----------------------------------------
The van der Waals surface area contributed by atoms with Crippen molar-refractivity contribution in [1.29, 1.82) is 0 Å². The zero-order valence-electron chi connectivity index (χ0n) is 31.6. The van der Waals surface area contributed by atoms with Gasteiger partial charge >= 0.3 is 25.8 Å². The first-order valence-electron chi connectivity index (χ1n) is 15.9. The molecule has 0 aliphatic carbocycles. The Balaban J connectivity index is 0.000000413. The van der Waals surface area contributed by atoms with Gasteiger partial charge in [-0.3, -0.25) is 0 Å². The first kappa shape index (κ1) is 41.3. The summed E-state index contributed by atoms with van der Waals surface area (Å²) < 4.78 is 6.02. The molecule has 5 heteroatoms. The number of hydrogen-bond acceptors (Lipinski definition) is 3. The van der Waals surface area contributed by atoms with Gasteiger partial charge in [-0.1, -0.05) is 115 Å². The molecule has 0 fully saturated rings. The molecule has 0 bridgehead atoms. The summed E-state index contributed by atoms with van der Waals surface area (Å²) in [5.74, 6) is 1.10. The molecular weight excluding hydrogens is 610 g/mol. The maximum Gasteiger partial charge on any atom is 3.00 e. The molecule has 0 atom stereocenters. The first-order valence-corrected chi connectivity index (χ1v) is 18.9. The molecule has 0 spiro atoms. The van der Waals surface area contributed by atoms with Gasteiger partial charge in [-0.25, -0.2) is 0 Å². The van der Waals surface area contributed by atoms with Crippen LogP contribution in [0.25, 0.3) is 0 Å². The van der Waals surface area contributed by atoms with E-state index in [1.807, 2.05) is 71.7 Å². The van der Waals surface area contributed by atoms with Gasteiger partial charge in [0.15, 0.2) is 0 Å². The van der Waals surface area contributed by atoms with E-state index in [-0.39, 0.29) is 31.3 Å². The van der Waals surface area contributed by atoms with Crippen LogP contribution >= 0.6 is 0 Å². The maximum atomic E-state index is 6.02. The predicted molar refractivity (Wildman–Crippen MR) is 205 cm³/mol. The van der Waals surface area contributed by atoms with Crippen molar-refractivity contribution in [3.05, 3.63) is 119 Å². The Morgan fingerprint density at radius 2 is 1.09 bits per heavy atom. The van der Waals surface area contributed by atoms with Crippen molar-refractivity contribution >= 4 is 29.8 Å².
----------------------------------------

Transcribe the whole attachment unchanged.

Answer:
The van der Waals surface area contributed by atoms with Crippen molar-refractivity contribution in [1.29, 1.82) is 0 Å². The zero-order valence-electron chi connectivity index (χ0n) is 31.6. The van der Waals surface area contributed by atoms with Gasteiger partial charge >= 0.3 is 25.8 Å². The first-order valence-electron chi connectivity index (χ1n) is 15.9. The molecule has 0 aliphatic carbocycles. The Balaban J connectivity index is 0.000000413. The van der Waals surface area contributed by atoms with Gasteiger partial charge in [-0.3, -0.25) is 0 Å². The first kappa shape index (κ1) is 41.3. The summed E-state index contributed by atoms with van der Waals surface area (Å²) < 4.78 is 6.02. The molecule has 5 heteroatoms. The number of hydrogen-bond acceptors (Lipinski definition) is 3. The van der Waals surface area contributed by atoms with Gasteiger partial charge in [-0.1, -0.05) is 115 Å². The molecule has 0 fully saturated rings. The molecule has 0 bridgehead atoms. The summed E-state index contributed by atoms with van der Waals surface area (Å²) in [5.74, 6) is 1.10. The molecular weight excluding hydrogens is 610 g/mol. The maximum Gasteiger partial charge on any atom is 3.00 e. The molecule has 0 atom stereocenters. The first-order valence-corrected chi connectivity index (χ1v) is 18.9. The molecule has 0 spiro atoms. The van der Waals surface area contributed by atoms with Gasteiger partial charge in [-0.25, -0.2) is 0 Å². The van der Waals surface area contributed by atoms with Crippen LogP contribution in [0.25, 0.3) is 0 Å². The van der Waals surface area contributed by atoms with E-state index in [1.807, 2.05) is 71.7 Å². The van der Waals surface area contributed by atoms with Gasteiger partial charge in [0.15, 0.2) is 0 Å². The van der Waals surface area contributed by atoms with E-state index in [-0.39, 0.29) is 31.3 Å². The van der Waals surface area contributed by atoms with Crippen LogP contribution >= 0.6 is 0 Å². The maximum atomic E-state index is 6.02. The predicted molar refractivity (Wildman–Crippen MR) is 205 cm³/mol. The van der Waals surface area contributed by atoms with Crippen molar-refractivity contribution in [3.05, 3.63) is 119 Å². The Morgan fingerprint density at radius 2 is 1.09 bits per heavy atom. The van der Waals surface area contributed by atoms with Crippen molar-refractivity contribution >= 4 is 29.8 Å².